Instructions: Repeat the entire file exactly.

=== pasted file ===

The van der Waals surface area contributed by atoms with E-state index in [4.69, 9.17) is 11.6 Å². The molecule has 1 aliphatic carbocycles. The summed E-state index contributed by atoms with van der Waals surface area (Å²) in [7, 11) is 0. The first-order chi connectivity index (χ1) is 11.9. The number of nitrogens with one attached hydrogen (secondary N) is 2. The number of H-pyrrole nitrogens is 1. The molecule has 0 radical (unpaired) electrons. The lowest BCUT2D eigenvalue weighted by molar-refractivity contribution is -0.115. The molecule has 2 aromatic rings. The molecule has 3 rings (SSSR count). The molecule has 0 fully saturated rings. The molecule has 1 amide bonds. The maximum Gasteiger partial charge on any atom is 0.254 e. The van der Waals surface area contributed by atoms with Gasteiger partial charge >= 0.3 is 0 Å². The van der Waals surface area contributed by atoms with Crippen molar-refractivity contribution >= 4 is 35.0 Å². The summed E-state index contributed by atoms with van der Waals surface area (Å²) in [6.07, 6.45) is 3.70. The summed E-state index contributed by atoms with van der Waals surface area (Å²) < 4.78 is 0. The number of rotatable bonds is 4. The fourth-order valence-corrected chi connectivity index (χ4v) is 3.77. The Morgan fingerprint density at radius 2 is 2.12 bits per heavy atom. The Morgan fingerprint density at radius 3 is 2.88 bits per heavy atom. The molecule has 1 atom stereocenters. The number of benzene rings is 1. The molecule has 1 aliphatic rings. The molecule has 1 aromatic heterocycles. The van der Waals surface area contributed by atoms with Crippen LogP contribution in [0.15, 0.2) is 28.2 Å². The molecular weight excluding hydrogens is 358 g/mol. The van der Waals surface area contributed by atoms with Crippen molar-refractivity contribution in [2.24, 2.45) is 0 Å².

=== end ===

The van der Waals surface area contributed by atoms with E-state index in [4.69, 9.17) is 11.6 Å². The molecule has 1 aliphatic carbocycles. The summed E-state index contributed by atoms with van der Waals surface area (Å²) in [7, 11) is 0. The first-order chi connectivity index (χ1) is 11.9. The number of nitrogens with one attached hydrogen (secondary N) is 2. The number of H-pyrrole nitrogens is 1. The molecule has 0 radical (unpaired) electrons. The lowest BCUT2D eigenvalue weighted by molar-refractivity contribution is -0.115. The molecule has 2 aromatic rings. The molecule has 3 rings (SSSR count). The molecule has 0 fully saturated rings. The molecule has 1 amide bonds. The maximum Gasteiger partial charge on any atom is 0.254 e. The van der Waals surface area contributed by atoms with Gasteiger partial charge >= 0.3 is 0 Å². The van der Waals surface area contributed by atoms with Crippen molar-refractivity contribution >= 4 is 35.0 Å². The summed E-state index contributed by atoms with van der Waals surface area (Å²) in [6.07, 6.45) is 3.70. The summed E-state index contributed by atoms with van der Waals surface area (Å²) < 4.78 is 0. The number of rotatable bonds is 4. The fourth-order valence-corrected chi connectivity index (χ4v) is 3.77. The Morgan fingerprint density at radius 2 is 2.12 bits per heavy atom. The Morgan fingerprint density at radius 3 is 2.88 bits per heavy atom. The molecule has 1 atom stereocenters. The number of benzene rings is 1. The molecule has 1 aliphatic rings. The molecule has 1 aromatic heterocycles. The van der Waals surface area contributed by atoms with Crippen LogP contribution in [0.15, 0.2) is 28.2 Å². The molecular weight excluding hydrogens is 358 g/mol. The van der Waals surface area contributed by atoms with Crippen molar-refractivity contribution in [2.24, 2.45) is 0 Å².